Hot answers tagged

4

One possible solution is to use St_ClusterWithin. This creates geometry collections of all the geometries that are within a distince, d, of each other, and takes the form ST_ClusterWithin(geom, d). Start by using ST_ClusterWithin. Wrap this function in unnest and ST_CollectionExtract which takes a GeometryCollection and a number, in this case 1, points, ...


3

Point sampling tool works perfectly if the spatial reference (projection) of the raster data and the point shapefile are same. Working with different projections for the raster(s) and shapefile data will create a shapefile with empty column of raster (Null) values. You need to change the projection of point shapefile to be similar to the raster data to get ...


2

Perhaps the easiest way is using the near tool if you have the license. If you don't have the license then there are ways to code this functionality. Or you can possibly run a buffer of .5 m to create small polygons and then do a spatial join between the buffer and the point layers. Then you can select the points that share the same buffer feature ID.


2

This can be done in Qgis by using "rule based" symbology with two levels of settings. To safe you a bit of work you go to "symbology" - "categories" first and classify your data on the column qualifier that defines your shapes. But donĀ“t set any shapes yet, its just a work in progress step and will be dismissed in the end. Then you go to "rule based". You ...


2

In your case, it is not necessary to create polygon buffers for your points. The raster::extract function has a buffer argument that will do exactly what you are after. library(raster) r <- raster(ncol=36, nrow=18) r[] <- 1:ncell(r) xy <- SpatialPoints(cbind(-50, seq(-80, 80, by=20))) extract(r, xy, buffer=1000000, fun=mean) For future ...


2

I suggest using the Delete Identical Tool. However, the precise application depends on both your data and the purpose of your task. In case your point features share the same location (you want to delete duplicates), use the Delete Identical Tool and select the "Shape" field. In case your point features don't share the same location and you want to ...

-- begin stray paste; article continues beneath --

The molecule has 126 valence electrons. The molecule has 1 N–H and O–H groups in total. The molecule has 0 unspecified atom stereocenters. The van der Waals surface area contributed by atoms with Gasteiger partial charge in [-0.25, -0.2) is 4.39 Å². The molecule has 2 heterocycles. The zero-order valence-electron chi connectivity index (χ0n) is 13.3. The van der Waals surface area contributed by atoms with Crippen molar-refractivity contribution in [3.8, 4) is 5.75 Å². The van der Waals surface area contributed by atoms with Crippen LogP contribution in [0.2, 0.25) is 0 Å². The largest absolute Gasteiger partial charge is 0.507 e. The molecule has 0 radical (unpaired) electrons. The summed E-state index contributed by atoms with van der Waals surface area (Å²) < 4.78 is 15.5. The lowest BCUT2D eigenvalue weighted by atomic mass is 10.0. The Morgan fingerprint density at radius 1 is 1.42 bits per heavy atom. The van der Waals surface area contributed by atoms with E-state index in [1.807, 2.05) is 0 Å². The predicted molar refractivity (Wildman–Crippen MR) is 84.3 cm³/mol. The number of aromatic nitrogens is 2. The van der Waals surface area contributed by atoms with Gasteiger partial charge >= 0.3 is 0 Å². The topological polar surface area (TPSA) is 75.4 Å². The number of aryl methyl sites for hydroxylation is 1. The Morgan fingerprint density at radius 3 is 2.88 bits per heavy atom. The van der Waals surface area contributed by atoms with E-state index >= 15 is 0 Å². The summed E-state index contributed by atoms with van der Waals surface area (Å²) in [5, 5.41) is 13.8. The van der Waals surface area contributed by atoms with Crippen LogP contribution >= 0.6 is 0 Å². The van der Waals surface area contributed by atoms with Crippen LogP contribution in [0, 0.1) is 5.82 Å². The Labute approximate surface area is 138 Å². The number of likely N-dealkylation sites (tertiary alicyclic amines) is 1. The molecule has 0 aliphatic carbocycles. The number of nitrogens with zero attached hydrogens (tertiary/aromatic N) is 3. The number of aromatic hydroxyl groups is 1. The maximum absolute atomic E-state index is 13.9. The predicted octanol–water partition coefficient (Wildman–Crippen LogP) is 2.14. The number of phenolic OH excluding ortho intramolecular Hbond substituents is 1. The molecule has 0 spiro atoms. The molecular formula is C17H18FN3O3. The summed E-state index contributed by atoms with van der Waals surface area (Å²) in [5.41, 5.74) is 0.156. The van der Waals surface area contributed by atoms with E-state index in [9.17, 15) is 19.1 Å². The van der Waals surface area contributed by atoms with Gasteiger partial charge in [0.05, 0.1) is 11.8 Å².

1

ST_Dump will do it.... change DESC to ASC to get the other end. This example sorts the geometry by ST_Y: SELECT ST_Astext(geom) FROM ST_Dump('MULTIPOINT(1673118.56314624 5778263.30559826,1672914.41092247 5778129.131443,1672384.7731665 5778105.44570288,1673513.70724225 5778525.74090022)') Order By ST_Y(geom) DESC Limit 1 Or this example filters by path #:...


1

What exactly are you wanting to compare? A point pattern is a representation of an explicit spatial process that is significant from a spatial random assumption. A raster does not meet the same criteria of a point process. You can test the similarity of values but, this does not at all demonstrate the equivalency of an underlying spatial process. Think of ...


1

I can't comment because of status credits, but in response to You could just calculate and export the centroid of the polygon/building footprint to give you one point. It is to be weary that centroids don't necessarily fall within polygons (buildings), such as polygons with donuts (in your instance a building with an atrium). http://support.esri....


1

You could just calculate and export the centroid of the polygon/building footprint to give you one point.


1

You can create a 0.5m buffer zone and then use the select by location tool (top toolbar under Selection). At the target layer you select the buffer and at the source layer prompt the other layer. At the spatial selection method you can select "are within the source layer feature".


1

You can convert these points to raster by FeatureToRaster and set cell size to grid width, Then use RasteToPolygon convert raster to grid polygon.



Only top voted, non community-wiki answers of a minimum length are eligible